A critical question that comes up in the arbitration context, both in drafting the arbitration clause and at the preliminary scheduling hearing, is whether to ask for a bare award or a reasoned award.  The question is often given short shrift or decided by default.  But it deserves more focused thought.

Why?  Because the answer might determine the availability of judicial vacatur or arbitral appeal, or result in the disclosure of information about the dispute that your client had hoped to keep confidential.  Anyone thinking about the issue must grapple with the tension between a reviewing body’s need for facts and an arbitral party’s expectation of confidentiality.  

Arbitral or judicial review requires information

Parties want to understand the reason for an award and to assure themselves that careful thought preceded the result, particularly if the award is unfavorable.  A reasoned award is more likely to satisfy these needs because the effort of writing the reasons can reveal problems in reasoning: if a decision is difficult to write, “[t]he act of writing tells us what was wrong with the act of thinking.”  Frank M. Coffin, The Ways of a Judge 57 (Houghton Mifflin 1980).

If you or your client want to preserve the possibility of appeal, either to an arbitral tribunal (as is now available under several provider rules,) or to a court under the Federal Arbitration Act, recent case law counsels insisting on a reasoned award.  In Physicians Ins. Capital v. Praesidium Alliance Group, 2014 WL 1388835 (6th Cir. April 10, 2014), the Court noted the difficulty of reviewing a bare award:

“Without a proper and complete record of the proceedings, this court …has no basis upon which to vacate the award,” [and] a party seeking to overturn the arbitrator's’ award ‘faces a tremendous obstacle.”

Ensuring confidentiality requires a bare award

If maximizing the confidentiality of the dispute is the highest priority, a bare or simple award is the better choice.

Many clients elect arbitration because they are told it is a private process.  They and often their lawyers believe that confidentiality follows.  However, privacy and confidentiality are not synonyms in the arbitration world, particularly in the U.S.  

As one of the few appellate decisions on this topic has held: “the dispositive documents in any litigation enter the public record notwithstanding any earlier agreement. How else are observers to know what the suit is about or assess the judges’ disposition of it?”  Baxter Int’l Inc. v. Abbott Labs, 297 F.3d 544, 546-47 (7th Cir. 2002; Easterbrook, J).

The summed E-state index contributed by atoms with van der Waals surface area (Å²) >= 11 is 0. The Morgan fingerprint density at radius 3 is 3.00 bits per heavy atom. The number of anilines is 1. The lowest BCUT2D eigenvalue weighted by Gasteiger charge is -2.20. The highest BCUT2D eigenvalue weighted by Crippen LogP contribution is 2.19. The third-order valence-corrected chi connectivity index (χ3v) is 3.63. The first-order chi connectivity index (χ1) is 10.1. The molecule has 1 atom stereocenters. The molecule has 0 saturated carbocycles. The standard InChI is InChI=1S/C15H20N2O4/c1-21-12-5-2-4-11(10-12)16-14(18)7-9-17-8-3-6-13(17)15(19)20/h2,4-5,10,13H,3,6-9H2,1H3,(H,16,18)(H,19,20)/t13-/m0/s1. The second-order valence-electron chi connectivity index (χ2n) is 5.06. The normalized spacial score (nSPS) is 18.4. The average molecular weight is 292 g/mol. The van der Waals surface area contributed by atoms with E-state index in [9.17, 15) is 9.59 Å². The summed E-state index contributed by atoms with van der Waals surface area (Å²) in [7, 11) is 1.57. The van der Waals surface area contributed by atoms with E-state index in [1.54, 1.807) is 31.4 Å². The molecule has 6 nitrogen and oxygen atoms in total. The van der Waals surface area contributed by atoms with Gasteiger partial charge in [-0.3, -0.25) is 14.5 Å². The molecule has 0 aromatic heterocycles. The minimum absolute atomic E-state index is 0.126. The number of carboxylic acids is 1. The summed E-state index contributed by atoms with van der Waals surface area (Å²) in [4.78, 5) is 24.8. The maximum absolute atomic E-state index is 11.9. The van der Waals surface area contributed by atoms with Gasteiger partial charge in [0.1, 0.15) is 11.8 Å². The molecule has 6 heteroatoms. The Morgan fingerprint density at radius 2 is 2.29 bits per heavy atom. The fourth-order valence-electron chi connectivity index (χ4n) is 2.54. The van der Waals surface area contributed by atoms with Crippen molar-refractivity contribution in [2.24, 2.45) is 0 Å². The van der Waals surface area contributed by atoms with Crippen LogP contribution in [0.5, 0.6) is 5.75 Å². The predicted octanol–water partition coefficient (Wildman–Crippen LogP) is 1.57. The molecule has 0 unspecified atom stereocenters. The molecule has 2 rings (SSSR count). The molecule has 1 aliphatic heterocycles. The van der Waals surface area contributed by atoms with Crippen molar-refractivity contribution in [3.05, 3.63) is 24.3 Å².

A reasoned award is the quintessential dispositive document. Whatever it contains may be published and available for later arbitral appeal or judicial review.  The parties can agree with one another that things relating to the arbitration will be kept confidential, but they cannot bind the court or third parties.  Gotham Holdings LP v. Health Grades, Inc., 580 F.3d 664, 665-66 (7th Cir. 2009).  

Even parties who go to great lengths to preserve confidentiality may lose that protection if they become entangled in the U.S. courts.  For example, the London Court of International Arbitration promises confidentiality (LCIA Arbitration Rules, Rule 30.1).  But in Veleron Holding, BV v. Morgan Stanley, 2014 WL 1569610 (SDNY April 16 2014), an insider trading and stock manipulation case, the district court held that a U.S. court will not respect the total confidentiality and “utmost secrecy” imposed by the LCIA for any information generated in the arbitration or provided by the parties to the arbitration if it becomes important in the U.S. litigation.  

The Veleron Holding court stated that there is both a constitutional and common law right of access to judicial documents relevant to the performance of the judicial function. It rejected Morgan Stanley’s effort to obtain “eternal privacy” and unsealed its entire file subject to strict showings on individual materials.  

Taken together, Physicians Ins. Capital and Veleron Holding teach us that choosing between a bare award and a reasoned award can have serious consequences: Judicial or arbitral review is impossible without a record of the arbitrator’s reasoning.

Conversely, anything beyond a bare award risks the loss of bargained-for confidentiality if the US Courts become involved.  While total confidentiality cannot be assured, there is far better protection when only a bare award is requested or required by the arbitration clause.  Whether to seek a bare or reasoned award should be the subject of careful and deliberate choice by counsel.

By Laura A. Kaster

Laura A. Kaster is a distinguished full-time neutral with over 30 years of experience in arbitration, mediation and settlement negotiations. Formerly, she served as chief litigation counsel for AT&T Corporation for nearly a decade, granting her unique insight and expertise into resolving complex commercial disputes.